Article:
Hits and misses

Psephology is not an exact science. Sometimes polls are wrong. Sometimes your method is wrong. It’s closer to ‘trial and error’ than to rocket science, whatever the pundits might tell you about it.

Like everyone I totally missed General Election (GE) 2015 because UK-wide polls were so off the actual result. But I got Scotland right because Scottish polls were really accurate. Got the 56-1-1-1 part right; only got the exact seats wrong. I thought the Labour seat would be Glasgow North East; not Edinburgh South. I also thought that the Tory seat would be Berwickshire, Roxburgh and Selkirk, not Dumfriesshire, Clydesdale and Tweeddale. Still, I got the Lib Dem seat right. That was the easiest one.

I did better on Scottish Parliament (SP) 2016. Everybody got it wrong because the polls were wildly overestimating the SNP vote. But I was the ‘least wrong’ of all, crediting the SNP with only 66 seats while others went up to 70 or even more.

Now to the heart of the matter

The main question is: can Scottish Council elections be predicted with the same level of accuracy as Westminster or Holyrood elections? And the answer is a resounding no. Standard or sophisticated statistical methods that work for Parliamentary elections mostly fail for Council elections because there are many more variables that interact in sometimes unpredictable ways.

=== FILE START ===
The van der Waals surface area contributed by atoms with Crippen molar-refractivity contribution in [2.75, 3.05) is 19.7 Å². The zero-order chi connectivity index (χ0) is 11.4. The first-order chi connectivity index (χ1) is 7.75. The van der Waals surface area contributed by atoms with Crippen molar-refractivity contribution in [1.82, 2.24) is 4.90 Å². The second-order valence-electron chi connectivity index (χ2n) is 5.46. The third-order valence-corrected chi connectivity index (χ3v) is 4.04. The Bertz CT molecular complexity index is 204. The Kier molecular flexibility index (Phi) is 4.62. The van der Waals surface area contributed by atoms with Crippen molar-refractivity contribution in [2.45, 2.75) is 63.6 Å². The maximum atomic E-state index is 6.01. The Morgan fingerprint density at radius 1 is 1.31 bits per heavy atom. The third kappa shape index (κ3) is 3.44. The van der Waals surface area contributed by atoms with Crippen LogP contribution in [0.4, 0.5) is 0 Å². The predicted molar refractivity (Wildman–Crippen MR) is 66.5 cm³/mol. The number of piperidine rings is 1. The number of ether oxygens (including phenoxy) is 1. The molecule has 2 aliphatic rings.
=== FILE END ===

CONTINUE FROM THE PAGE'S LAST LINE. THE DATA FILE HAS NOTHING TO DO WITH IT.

The first factor is that there are many more independent candidates in Council elections than in Parliamentary elections, and they get a much bigger share of the vote:

  • 0.1% in the 2015 General Election in Scotland
  • 0.3% in the 2016 Scottish Parliament election
  • but 11.8% in the 2012 Scottish Council election

The second factor is that Council elections definitely follow a wholly different pattern from other elections, like Westminster (WM) and Holyrood (HR) elections did before 2015 when they finally aligned. Council elections are still very far from aligning on the WM/HR voting patterns. One reason is that we have 59 MPs, 73 constituency MSPs but 1,219 Councillors after the last Boundary Review. So personal factors have a heavier influence on the Council vote, while Parliamentary votes are closer to a divide purely on party lines that can be statistically projected.

The third factor (and probably the most important) is the voting system: STV (Single Transferable Vote). There are many technical explanations of STV to be found (just Google it and make your pick). All of them are technically right but all are wrong on one major point. STV is not and has never been PR (Proportional Representation). Quite the opposite, in fact. STV is the perfect vehicle for tactical voting, and is even worse in many cases than FPTP (First Past The Post). Partly because FPTP is basic and simple while many people find STV extremely complicated and don’t fully grasp its limits and implications, and also how it can be used to maximise tactical voting.

Continue reading Predicting Scottish Councils elections: an impossible task?